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diabetes in the news

Seeing the Light: Red Light Therapy Reduces Blood Glucose Levels

by, IDS Intern, Krystal Bosenbark, MPH, MS

In a recent study published in the Journal of Biophotonics in February 2024, researchers found that using red light therapy on healthy adults successfully reduced their blood sugar by nearly 30%.

Mitochondria, known as “the powerhouses of the cell” are components of cells that produce much of the chemical energy, or ATP, needed to power cellular reactions. Red light, specifically light with a wavelength of 670 nanometers, has been shown to increase mitochondrial production of ATP. Because glucose is needed to generate ATP, increased ATP production would in turn require greater glucose consumption. Investigators theorized that this greater demand for glucose would impact blood glucose levels.

red light therapy

To examine this theory, researchers recruited 30 participants from the United Kingdom. Half of the participants were randomized to the red light therapy group, while the other half was assigned to the placebo group. During a 7-day period, both the therapy and placebo groups were given fasting oral glucose tolerance tests (OGTT). These tests help to determine how well the body processes a large amount of glucose and are typically used to help diagnose diabetes. After fasting for at least 10 hours, participants had a baseline finger-stick blood test, and then drank a liquid containing 75g of glucose.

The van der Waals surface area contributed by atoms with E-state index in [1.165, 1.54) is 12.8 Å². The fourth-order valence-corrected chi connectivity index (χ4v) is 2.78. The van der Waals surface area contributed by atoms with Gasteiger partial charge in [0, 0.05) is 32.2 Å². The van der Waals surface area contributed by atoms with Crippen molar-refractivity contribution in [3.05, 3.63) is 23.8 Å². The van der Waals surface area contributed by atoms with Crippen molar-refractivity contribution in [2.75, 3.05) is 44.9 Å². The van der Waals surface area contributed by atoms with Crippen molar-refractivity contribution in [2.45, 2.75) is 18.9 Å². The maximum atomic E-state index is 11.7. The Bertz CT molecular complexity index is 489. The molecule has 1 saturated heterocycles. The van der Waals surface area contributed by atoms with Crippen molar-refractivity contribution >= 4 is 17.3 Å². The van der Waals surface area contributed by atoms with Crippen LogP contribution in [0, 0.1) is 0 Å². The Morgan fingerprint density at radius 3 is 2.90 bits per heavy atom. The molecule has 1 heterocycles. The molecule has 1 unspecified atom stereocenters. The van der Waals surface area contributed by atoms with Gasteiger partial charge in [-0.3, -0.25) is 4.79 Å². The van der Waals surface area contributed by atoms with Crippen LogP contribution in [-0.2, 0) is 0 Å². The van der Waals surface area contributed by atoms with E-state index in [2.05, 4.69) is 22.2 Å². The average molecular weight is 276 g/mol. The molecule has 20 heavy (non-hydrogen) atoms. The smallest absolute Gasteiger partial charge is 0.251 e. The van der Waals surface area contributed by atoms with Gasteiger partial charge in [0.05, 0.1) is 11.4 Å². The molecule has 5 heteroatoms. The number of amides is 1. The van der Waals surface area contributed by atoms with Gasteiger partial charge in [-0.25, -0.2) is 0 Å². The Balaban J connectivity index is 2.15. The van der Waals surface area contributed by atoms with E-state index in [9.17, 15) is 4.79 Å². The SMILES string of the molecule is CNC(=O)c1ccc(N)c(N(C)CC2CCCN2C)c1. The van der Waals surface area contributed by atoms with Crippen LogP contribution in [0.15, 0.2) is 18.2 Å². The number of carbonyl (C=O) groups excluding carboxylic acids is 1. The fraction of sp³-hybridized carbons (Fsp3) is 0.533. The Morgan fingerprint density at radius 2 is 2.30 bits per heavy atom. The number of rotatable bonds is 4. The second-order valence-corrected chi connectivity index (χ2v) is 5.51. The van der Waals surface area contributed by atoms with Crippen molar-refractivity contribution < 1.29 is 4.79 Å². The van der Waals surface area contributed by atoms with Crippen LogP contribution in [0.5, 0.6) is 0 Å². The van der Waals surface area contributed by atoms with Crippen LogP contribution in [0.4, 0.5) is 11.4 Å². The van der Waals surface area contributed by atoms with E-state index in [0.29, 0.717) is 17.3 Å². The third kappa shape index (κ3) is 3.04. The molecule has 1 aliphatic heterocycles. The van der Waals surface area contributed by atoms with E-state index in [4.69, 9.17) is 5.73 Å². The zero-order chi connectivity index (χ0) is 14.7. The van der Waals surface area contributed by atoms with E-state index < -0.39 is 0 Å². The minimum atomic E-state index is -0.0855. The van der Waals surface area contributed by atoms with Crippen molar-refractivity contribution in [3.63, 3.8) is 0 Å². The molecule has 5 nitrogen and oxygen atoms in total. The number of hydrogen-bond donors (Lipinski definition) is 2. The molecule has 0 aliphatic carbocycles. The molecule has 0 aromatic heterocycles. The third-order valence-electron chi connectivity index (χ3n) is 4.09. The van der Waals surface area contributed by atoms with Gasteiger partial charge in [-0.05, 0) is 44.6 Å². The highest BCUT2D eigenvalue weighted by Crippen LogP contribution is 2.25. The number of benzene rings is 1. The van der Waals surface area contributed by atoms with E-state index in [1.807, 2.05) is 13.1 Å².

Afterward, their blood glucose levels were tested every 15 minutes for 2 hours. After a period of 7 days, all participants underwent a second OGTT, but 45 minutes before the test, the therapy group had red light applied to the bare skin on their upper backs for 15 minutes, while the placebo group did not have their light turned on.

Analyses compared the control against the therapy results and the therapy group against the placebo group results. After comparing the baseline and glucose tolerance tests, findings showed that the red light therapy group experienced over a 7% drop in total glucose over the 2-hour test period.

This group also had an almost a 30% decrease in blood glucose levels averaged over the testing period when compared to the placebo group.  Additionally, results showed that participants receiving the red light therapy had a 7.5% smaller spike in blood glucose compared to their baseline spike, and about a 12% lower blood glucose spike when compared to the placebo group.

Although this study used red light to examine its effect on blood glucose levels, it is hardly the only application for light on the skin:

  • Blue light therapy can be used to treat skin conditions
  • Ultraviolet light is commonly used to disinfect, sanitize, and kill microorganisms
  • Light therapy using a high-intensity light box can be used for seasonal effectiveness disorder and depression

It is important to note that while this study was conducted on participants who had no metabolic conditions and were otherwise considered healthy, it could have larger implications for the diabetes community. Future studies are certainly needed to expand on this research, and to determine if this type of light therapy could be an effective part of diabetes management.

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